Harmonic Major- Modern Jazz Vocabulary vol.1

The harmonic major scale (simply a major with a flat sixth) is a relatively new addition to Jazz improvisation. It has an interesting exotic sound and can be a important element of a modern Jazz musician's vocabulary.

Music theory always lags significantly behind what musicians are actually playing on the streets. There are many useful "exotic" scales like the harmonic major (some of which are only one or two notes different the handful of scales that most Jazz musicians are taught in schools) that have been used by players for years without showing up in any Jazz theory books. Saxophonist Matt Otto is bringing the world of Jazz theory up to speed with his new book on the harmonic major scale entitled Modern Jazz Vocabulary Vol.1.

Here's what Otto has to say about his book:

I finally finished my first book on jazz improvisation. After years of practice journals and outlines for the ultimate jazz tome, I finally realized that I’m not Mick Goodrick or Hal Crook (no matter how much I practice) and in general, I always liked a music book with a fairly narrow focus; with “baroque counterpoint” for example, you know what to expect. After much deliberation, I decided to take one concept that inspires me constantly, that I really enjoy practicing, and write a book about that. After digging through my practice logs, and organizing boxes of semi-legible manuscript, I found a lot of material about creating an original, non-cliched, modern vocabulary, as well as a lot of melodic examples from the harmonic major scale (an Ionian scale with a b13). So, I ended up writing a book on how to develop an original melodic vocabulary for improvisation using specifically the harmonic major scale.

The book outlines the various ways I’ve come up with to practice scales, melodies and harmonies while focusing on developing an original melodic vocabulary. Included are not only a lot of lines, melodies and “licks” (if you will), but the methodology I used to create them. This workbook leaves a lot of space for musical exploration and creation, although there’s plenty of written material if you just want to play through it and glean a few new ideas that speak to you. The following table of contents will give you an idea of just how comprehensive this publication is. I’ve put a lot of time and thought into this book and I really believe my work can benefit other musicians. At $11.95, I think you’ll find it a good investment!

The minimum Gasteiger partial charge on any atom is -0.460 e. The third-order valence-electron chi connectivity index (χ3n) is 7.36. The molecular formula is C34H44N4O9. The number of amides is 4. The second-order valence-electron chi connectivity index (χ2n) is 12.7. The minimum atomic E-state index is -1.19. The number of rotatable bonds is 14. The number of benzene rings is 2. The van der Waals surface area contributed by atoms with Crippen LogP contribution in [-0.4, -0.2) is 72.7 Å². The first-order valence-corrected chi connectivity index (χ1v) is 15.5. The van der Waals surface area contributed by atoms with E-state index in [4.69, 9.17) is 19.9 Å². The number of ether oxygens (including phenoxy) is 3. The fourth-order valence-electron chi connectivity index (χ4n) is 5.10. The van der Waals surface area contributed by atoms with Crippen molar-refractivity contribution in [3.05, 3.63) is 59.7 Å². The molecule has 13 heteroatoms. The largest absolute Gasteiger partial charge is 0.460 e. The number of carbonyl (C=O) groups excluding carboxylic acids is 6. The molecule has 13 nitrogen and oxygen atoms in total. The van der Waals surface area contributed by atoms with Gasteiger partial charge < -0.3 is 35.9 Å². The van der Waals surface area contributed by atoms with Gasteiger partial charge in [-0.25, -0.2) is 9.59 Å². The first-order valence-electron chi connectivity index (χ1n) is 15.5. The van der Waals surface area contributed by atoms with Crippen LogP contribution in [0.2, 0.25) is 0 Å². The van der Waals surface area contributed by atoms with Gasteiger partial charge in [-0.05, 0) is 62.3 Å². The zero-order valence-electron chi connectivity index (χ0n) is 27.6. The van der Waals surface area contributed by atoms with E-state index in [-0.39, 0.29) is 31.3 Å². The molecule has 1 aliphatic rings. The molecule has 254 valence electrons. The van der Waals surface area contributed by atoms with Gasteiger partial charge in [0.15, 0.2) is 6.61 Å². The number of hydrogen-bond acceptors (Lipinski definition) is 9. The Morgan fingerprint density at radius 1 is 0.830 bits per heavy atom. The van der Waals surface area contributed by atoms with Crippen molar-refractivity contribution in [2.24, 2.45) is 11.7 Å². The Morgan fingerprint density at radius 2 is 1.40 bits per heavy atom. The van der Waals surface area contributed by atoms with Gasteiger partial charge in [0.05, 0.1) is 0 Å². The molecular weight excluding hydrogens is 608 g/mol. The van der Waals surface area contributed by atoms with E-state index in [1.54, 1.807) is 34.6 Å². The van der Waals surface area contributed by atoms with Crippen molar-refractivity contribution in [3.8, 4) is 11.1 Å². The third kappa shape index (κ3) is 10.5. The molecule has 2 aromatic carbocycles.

In his book, Otto has created a template for what hopefully will be an entire series on the topic of applying different exotic scales to Jazz improvisation. The structure of this book is very well thought out and an ambitious student could easily use the template of the chapters to develop an entire Jazz vocabulary based on exotic scales. If fact, after reading Otto's book I put together an interesting lesson plan for my own students using this same template.

The chapters in this book are as follows:
  1. Modes and Chords
  2. Arpeggiated Voicings
  3. Rhythmic Displacement
  4. ii-7 V7 I Maj
  5. V7 i minor
  6. Melodic Sequence
  7. Random Intervals
  8. Diatonic Cycles
  9. Triad Pairs
  10. Combination
This book is written by someone who has spent years incorporating these ideas into his own musical vocabulary, so everything in it is useful on a very practical level. If you listen to Otto's recordings you can clearly hear him use these harmonic/melodic ideas in his improvisation.

The modes of the melodic major scale can open up new melodic ideas and expand the vocabulary of the modern Jazz musician. This book is a innovative new addition to the world of Jazz theory, there is simply nothing else out there like it. It has given me valuable teaching material for my students as well as giving me something interesting to work on myself. I look forward to seeing future volumes of Matt Otto's Modern Jazz Vocabulary.

1 comment:

musikko said...

It't funny how this scale is over looked in jazz theory education.
Harmonic major!!! yey!!
It works really well over diminished chords and Dom b9 chords I think! :)